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a small boat in a body of water

The Ocean Cleaning Electric Sailboat

A Sea Cleaning Electric Boat

If you have spent time in the ocean or on the shoreline you may have noticed that the ocean collects a lot of garbage. We have trash that will float out there until it either washes up on shore or we clean it up and take care of it. This is a great idea that will help a ton of wildlife from whales and orcas to smaller fish and turtles. Cleaning up the ocean will even benefit our lovely sea otters, seal, and birds of the Elkhorn Slough.

In Ashwini Sakharkar article

Meet Manta, a sea-cleaning sailboat that feeds on plastic waste

Ashwini states “Each year, an estimated eight million tonnes of plastic end up in the ocean. According to the UN, if nothing is done, there will be more plastic waste than fish in the oceans by 2050.”
A French ocean adventurer Yvan Bourgnon was tired of hitting floating objects during his races and seeing the sea turn into a landfill so he decided to take action. He and his team have designed a giant, plastic-eating catamaran powered by renewable energy call Manta. Manta cleans up the ocean and converts the garbage to power.

Yvan Bourgnon is the mastermind behind the SeaCleaners project. He built a 56-meter, 184-foot catamaran called Manta. Our 37 foot fully electric catamaran El Cat has some similar features as Manta. We may not clean the sea but with our electric motor effectively limit further pollution. Now if only we could get the El Cat to run on garbage.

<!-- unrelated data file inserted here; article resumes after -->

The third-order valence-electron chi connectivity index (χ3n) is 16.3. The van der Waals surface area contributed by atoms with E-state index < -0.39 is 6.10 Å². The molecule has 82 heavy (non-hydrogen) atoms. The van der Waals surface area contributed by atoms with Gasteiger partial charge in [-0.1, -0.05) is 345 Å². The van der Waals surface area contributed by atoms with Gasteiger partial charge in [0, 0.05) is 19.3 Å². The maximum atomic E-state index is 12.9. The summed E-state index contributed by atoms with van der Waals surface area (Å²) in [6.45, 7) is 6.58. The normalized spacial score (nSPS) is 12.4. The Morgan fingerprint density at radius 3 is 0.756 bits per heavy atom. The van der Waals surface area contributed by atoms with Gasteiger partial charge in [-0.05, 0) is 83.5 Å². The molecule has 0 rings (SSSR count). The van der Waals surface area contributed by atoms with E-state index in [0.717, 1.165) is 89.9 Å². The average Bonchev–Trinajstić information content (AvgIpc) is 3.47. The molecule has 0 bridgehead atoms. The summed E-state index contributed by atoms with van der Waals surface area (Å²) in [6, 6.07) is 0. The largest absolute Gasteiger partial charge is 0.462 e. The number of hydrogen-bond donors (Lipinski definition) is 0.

“Around 500kW of onboard renewable energy is generated via two wind turbines, 500 square meters of photovoltaic solar panels, two hydro-generators under the boat, and a waste-to-energy conversion unit (WECU). The power supply from renewable energy sources will allow the Manta to operate 75% of the time autonomously, without using fossil fuels, and with a minimal environmental footprint.”

a small boat in a body of water

Manta is powered by renewable energy. Credit: The SeaCleaners

“Thanks to a unique combination of collection means, the Manta will be able to pick up both floating macro-waste and smaller debris from 10 millimeters upwards and up to one meter deep. Depending on the density and closeness of the layers of waste, the ship can collect between 1 to 3 tonnes of waste per hour, with the objective of collecting 5 to 10,000 tonnes per year.

The Manta is the first self-sufficient workboat capable of processing 90 to 95% of the collected plastic waste whilst at sea. The waste-collecting conveyors – similar to the Ocean Cleanup project’s third-generation Interceptor vessel system – bring the waste on board. A waste sorting unit manually separates the waste according to its type. A waste-to-energy conversion unit then converts the collected waste into electricity through the process of pyrolysis, which, in turn, powers all of the Manta’s electrical equipment. This eco-friendly method emits hardly any CO2 or pollutants into the air.”

Taking steps to keep the oceans clean should be our first steps followed by cleaning up the mess we have made. You will be seeing more electric boats in the near future as they not only reduce fuel cost and pollution the also drastically health issues among the workers on the vessels. Monterey Bay Eco Tours El Cat is the first Coast Guard-approved fully electric passenger vessel on the west coast.